I love the way so many of the spellings have changed since the 17th Century and the spelling of Shrosebury is very interesting.  There is a long-standing argument locally over whether Shrewsbury is pronounced with a shrews or a shrose, and I have grown up saying it with a shrews. It seems, however, that historically it was  a shrose. Shocking (and may I add, wrong).

You can still get Shrewsbury biscuits in some of the bakeries in Shropshire. But I doubt they add a slug of Madeira to their dough. In fact no Shrewsbury biscuit I have ever tasted tastes like these.  You can detect both the Madeira and the rosewater and the dough spreads to create a delicate tuile-like biscuit rather than the shortbready type I have tried before. They would be delicious with ice cream. When I make them next though I might forgo the rosewater and stick with the madeira as I am not sure it’s not all too complicated a taste. Don’t do away with the caraway seeds though, as they are delicious.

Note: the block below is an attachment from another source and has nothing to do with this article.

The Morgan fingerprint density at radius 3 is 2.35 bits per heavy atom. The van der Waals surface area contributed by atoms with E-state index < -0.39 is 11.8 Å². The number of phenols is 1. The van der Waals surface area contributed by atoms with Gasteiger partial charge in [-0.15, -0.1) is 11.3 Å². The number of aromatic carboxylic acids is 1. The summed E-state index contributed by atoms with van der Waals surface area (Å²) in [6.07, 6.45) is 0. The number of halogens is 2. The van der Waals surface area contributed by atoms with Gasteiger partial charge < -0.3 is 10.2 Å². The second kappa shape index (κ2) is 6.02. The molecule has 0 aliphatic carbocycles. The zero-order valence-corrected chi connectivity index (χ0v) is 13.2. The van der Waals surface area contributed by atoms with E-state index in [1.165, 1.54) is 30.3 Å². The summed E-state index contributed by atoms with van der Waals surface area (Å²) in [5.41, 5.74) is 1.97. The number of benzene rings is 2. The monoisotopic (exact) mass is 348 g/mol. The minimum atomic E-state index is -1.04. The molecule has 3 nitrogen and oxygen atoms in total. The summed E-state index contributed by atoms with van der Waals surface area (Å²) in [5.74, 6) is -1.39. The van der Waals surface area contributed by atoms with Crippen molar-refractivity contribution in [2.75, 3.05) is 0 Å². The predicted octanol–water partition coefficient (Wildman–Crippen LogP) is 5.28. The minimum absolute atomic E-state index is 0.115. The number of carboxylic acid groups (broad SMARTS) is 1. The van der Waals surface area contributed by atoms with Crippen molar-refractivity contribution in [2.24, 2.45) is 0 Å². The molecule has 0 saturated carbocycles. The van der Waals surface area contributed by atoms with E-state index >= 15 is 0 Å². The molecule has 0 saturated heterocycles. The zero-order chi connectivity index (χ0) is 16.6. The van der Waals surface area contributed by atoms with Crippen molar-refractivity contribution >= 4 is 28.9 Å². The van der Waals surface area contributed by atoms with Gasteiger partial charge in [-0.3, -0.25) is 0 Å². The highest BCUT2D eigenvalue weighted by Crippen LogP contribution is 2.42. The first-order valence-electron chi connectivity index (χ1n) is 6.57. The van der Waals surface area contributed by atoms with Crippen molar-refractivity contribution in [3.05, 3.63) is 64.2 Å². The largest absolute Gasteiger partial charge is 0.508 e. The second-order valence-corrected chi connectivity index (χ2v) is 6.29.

Here is my recipe. It makes one-third of the original to make 22 biscuits.
150g plain flour
150g caster sugar
150g cold butter
¼ tsp caraway seed
pinch of grated nutmeg
1 egg
1 tsp rosewater
1 tsp Madeira or sherry

Method

The easiest way to make these biscuits is in a food processor.  Tip in the flour and the cubed butter and pulse until breadcrumbs. Add the rest of the ingredients and pulse until it starts to come together as a dough.  Shape into a flattened disc and wrap in cling film or a food bag and chill in the fridge for 30 minutes.